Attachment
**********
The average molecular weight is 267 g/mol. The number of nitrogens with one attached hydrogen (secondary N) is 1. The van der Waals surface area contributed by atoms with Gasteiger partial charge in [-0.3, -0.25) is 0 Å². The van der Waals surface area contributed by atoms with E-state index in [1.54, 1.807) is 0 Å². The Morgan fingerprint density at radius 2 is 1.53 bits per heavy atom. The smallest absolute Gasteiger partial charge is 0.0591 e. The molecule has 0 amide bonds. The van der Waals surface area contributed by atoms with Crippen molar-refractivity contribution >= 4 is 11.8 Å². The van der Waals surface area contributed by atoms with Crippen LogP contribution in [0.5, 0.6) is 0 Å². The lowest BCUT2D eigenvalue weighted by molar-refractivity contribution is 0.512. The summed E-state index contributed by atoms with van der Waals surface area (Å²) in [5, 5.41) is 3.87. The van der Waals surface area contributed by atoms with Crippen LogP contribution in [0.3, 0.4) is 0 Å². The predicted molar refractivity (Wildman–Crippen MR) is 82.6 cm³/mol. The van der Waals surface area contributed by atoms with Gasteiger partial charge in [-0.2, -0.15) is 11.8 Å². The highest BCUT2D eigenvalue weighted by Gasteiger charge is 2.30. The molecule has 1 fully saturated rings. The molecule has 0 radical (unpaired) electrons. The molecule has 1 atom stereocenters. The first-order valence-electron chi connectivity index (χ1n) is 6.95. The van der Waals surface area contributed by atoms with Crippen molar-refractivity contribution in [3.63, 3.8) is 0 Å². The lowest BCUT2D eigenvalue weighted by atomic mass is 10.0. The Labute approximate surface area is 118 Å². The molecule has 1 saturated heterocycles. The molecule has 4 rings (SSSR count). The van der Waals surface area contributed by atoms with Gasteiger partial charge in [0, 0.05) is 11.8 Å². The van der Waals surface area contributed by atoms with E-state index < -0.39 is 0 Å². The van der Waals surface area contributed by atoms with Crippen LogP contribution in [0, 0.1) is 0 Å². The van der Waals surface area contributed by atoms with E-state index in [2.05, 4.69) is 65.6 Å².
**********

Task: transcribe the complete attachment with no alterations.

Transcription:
The average molecular weight is 267 g/mol. The number of nitrogens with one attached hydrogen (secondary N) is 1. The van der Waals surface area contributed by atoms with Gasteiger partial charge in [-0.3, -0.25) is 0 Å². The van der Waals surface area contributed by atoms with E-state index in [1.54, 1.807) is 0 Å². The Morgan fingerprint density at radius 2 is 1.53 bits per heavy atom. The smallest absolute Gasteiger partial charge is 0.0591 e. The molecule has 0 amide bonds. The van der Waals surface area contributed by atoms with Crippen molar-refractivity contribution >= 4 is 11.8 Å². The van der Waals surface area contributed by atoms with Crippen LogP contribution in [0.5, 0.6) is 0 Å². The lowest BCUT2D eigenvalue weighted by molar-refractivity contribution is 0.512. The summed E-state index contributed by atoms with van der Waals surface area (Å²) in [5, 5.41) is 3.87. The van der Waals surface area contributed by atoms with Crippen LogP contribution in [0.3, 0.4) is 0 Å². The predicted molar refractivity (Wildman–Crippen MR) is 82.6 cm³/mol. The van der Waals surface area contributed by atoms with Gasteiger partial charge in [-0.2, -0.15) is 11.8 Å². The highest BCUT2D eigenvalue weighted by Gasteiger charge is 2.30. The molecule has 1 fully saturated rings. The molecule has 0 radical (unpaired) electrons. The molecule has 1 atom stereocenters. The first-order valence-electron chi connectivity index (χ1n) is 6.95. The van der Waals surface area contributed by atoms with Crippen molar-refractivity contribution in [3.63, 3.8) is 0 Å². The lowest BCUT2D eigenvalue weighted by atomic mass is 10.0. The Labute approximate surface area is 118 Å². The molecule has 1 saturated heterocycles. The molecule has 4 rings (SSSR count). The van der Waals surface area contributed by atoms with Gasteiger partial charge in [0, 0.05) is 11.8 Å². The van der Waals surface area contributed by atoms with E-state index < -0.39 is 0 Å². The van der Waals surface area contributed by atoms with Crippen LogP contribution in [0, 0.1) is 0 Å². The van der Waals surface area contributed by atoms with E-state index in [2.05, 4.69) is 65.6 Å².